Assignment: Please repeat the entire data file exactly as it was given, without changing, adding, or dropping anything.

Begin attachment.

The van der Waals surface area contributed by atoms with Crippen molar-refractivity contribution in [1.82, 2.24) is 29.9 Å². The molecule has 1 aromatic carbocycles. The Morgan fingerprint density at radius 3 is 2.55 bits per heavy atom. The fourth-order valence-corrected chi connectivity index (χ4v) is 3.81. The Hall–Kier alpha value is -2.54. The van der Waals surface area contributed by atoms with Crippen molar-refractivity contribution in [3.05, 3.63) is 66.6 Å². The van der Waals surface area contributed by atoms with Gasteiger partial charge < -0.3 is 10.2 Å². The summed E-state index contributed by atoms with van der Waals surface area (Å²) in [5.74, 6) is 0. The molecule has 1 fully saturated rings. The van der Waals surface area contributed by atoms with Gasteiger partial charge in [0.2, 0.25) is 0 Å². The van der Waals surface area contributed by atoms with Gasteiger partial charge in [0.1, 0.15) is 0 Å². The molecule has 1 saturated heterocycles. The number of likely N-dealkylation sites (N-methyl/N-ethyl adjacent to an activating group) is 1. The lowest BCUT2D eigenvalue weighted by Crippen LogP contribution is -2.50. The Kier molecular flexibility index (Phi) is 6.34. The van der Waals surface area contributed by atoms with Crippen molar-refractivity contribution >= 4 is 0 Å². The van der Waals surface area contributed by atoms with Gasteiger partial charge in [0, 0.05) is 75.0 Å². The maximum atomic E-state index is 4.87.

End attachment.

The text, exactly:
The van der Waals surface area contributed by atoms with Crippen molar-refractivity contribution in [1.82, 2.24) is 29.9 Å². The molecule has 1 aromatic carbocycles. The Morgan fingerprint density at radius 3 is 2.55 bits per heavy atom. The fourth-order valence-corrected chi connectivity index (χ4v) is 3.81. The Hall–Kier alpha value is -2.54. The van der Waals surface area contributed by atoms with Crippen molar-refractivity contribution in [3.05, 3.63) is 66.6 Å². The van der Waals surface area contributed by atoms with Gasteiger partial charge < -0.3 is 10.2 Å². The summed E-state index contributed by atoms with van der Waals surface area (Å²) in [5.74, 6) is 0. The molecule has 1 fully saturated rings. The van der Waals surface area contributed by atoms with Gasteiger partial charge in [0.2, 0.25) is 0 Å². The van der Waals surface area contributed by atoms with Gasteiger partial charge in [0.1, 0.15) is 0 Å². The molecule has 1 saturated heterocycles. The number of likely N-dealkylation sites (N-methyl/N-ethyl adjacent to an activating group) is 1. The lowest BCUT2D eigenvalue weighted by Crippen LogP contribution is -2.50. The Kier molecular flexibility index (Phi) is 6.34. The van der Waals surface area contributed by atoms with Crippen molar-refractivity contribution >= 4 is 0 Å². The van der Waals surface area contributed by atoms with Gasteiger partial charge in [0, 0.05) is 75.0 Å². The maximum atomic E-state index is 4.87.